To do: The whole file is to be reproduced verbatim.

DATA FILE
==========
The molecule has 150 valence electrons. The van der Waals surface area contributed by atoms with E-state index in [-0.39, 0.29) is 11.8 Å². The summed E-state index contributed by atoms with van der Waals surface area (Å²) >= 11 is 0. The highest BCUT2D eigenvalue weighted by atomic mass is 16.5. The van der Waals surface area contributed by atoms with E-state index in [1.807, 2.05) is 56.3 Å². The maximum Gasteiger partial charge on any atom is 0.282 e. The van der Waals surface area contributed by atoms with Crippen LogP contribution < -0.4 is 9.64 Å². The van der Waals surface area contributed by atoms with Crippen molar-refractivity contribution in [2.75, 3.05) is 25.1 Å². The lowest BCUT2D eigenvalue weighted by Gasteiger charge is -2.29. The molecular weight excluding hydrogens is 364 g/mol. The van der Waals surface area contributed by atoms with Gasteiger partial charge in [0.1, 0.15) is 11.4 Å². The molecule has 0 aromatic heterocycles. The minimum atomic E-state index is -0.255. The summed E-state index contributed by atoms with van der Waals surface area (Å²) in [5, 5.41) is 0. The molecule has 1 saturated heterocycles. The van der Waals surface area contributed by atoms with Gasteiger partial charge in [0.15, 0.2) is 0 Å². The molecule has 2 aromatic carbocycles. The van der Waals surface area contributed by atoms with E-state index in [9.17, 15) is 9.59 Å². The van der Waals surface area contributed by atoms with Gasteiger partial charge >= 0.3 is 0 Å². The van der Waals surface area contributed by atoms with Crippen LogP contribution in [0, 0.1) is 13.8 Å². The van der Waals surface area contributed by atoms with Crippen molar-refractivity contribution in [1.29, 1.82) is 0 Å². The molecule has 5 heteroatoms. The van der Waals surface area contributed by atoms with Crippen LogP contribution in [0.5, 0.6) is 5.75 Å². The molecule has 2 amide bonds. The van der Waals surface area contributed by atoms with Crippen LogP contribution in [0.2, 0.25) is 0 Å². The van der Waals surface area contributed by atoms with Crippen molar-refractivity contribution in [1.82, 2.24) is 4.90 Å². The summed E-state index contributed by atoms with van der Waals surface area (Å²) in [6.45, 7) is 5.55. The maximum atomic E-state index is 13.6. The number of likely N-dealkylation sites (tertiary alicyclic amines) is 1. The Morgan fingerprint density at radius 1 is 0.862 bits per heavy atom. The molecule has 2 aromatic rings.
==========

The molecule has 150 valence electrons. The van der Waals surface area contributed by atoms with E-state index in [-0.39, 0.29) is 11.8 Å². The summed E-state index contributed by atoms with van der Waals surface area (Å²) >= 11 is 0. The highest BCUT2D eigenvalue weighted by atomic mass is 16.5. The van der Waals surface area contributed by atoms with E-state index in [1.807, 2.05) is 56.3 Å². The maximum Gasteiger partial charge on any atom is 0.282 e. The van der Waals surface area contributed by atoms with Crippen LogP contribution < -0.4 is 9.64 Å². The van der Waals surface area contributed by atoms with Crippen molar-refractivity contribution in [2.75, 3.05) is 25.1 Å². The lowest BCUT2D eigenvalue weighted by Gasteiger charge is -2.29. The molecular weight excluding hydrogens is 364 g/mol. The van der Waals surface area contributed by atoms with Gasteiger partial charge in [0.1, 0.15) is 11.4 Å². The molecule has 0 aromatic heterocycles. The minimum atomic E-state index is -0.255. The summed E-state index contributed by atoms with van der Waals surface area (Å²) in [5, 5.41) is 0. The molecule has 1 saturated heterocycles. The van der Waals surface area contributed by atoms with Gasteiger partial charge in [0.15, 0.2) is 0 Å². The molecule has 2 aromatic carbocycles. The van der Waals surface area contributed by atoms with E-state index in [9.17, 15) is 9.59 Å². The van der Waals surface area contributed by atoms with Gasteiger partial charge >= 0.3 is 0 Å². The van der Waals surface area contributed by atoms with Crippen LogP contribution in [0, 0.1) is 13.8 Å². The van der Waals surface area contributed by atoms with Crippen molar-refractivity contribution in [1.29, 1.82) is 0 Å². The molecule has 5 heteroatoms. The van der Waals surface area contributed by atoms with Crippen LogP contribution in [0.5, 0.6) is 5.75 Å². The molecule has 2 amide bonds. The van der Waals surface area contributed by atoms with Crippen LogP contribution in [0.2, 0.25) is 0 Å². The van der Waals surface area contributed by atoms with Crippen molar-refractivity contribution in [1.82, 2.24) is 4.90 Å². The summed E-state index contributed by atoms with van der Waals surface area (Å²) in [6.45, 7) is 5.55. The maximum atomic E-state index is 13.6. The number of likely N-dealkylation sites (tertiary alicyclic amines) is 1. The Morgan fingerprint density at radius 1 is 0.862 bits per heavy atom. The molecule has 2 aromatic rings.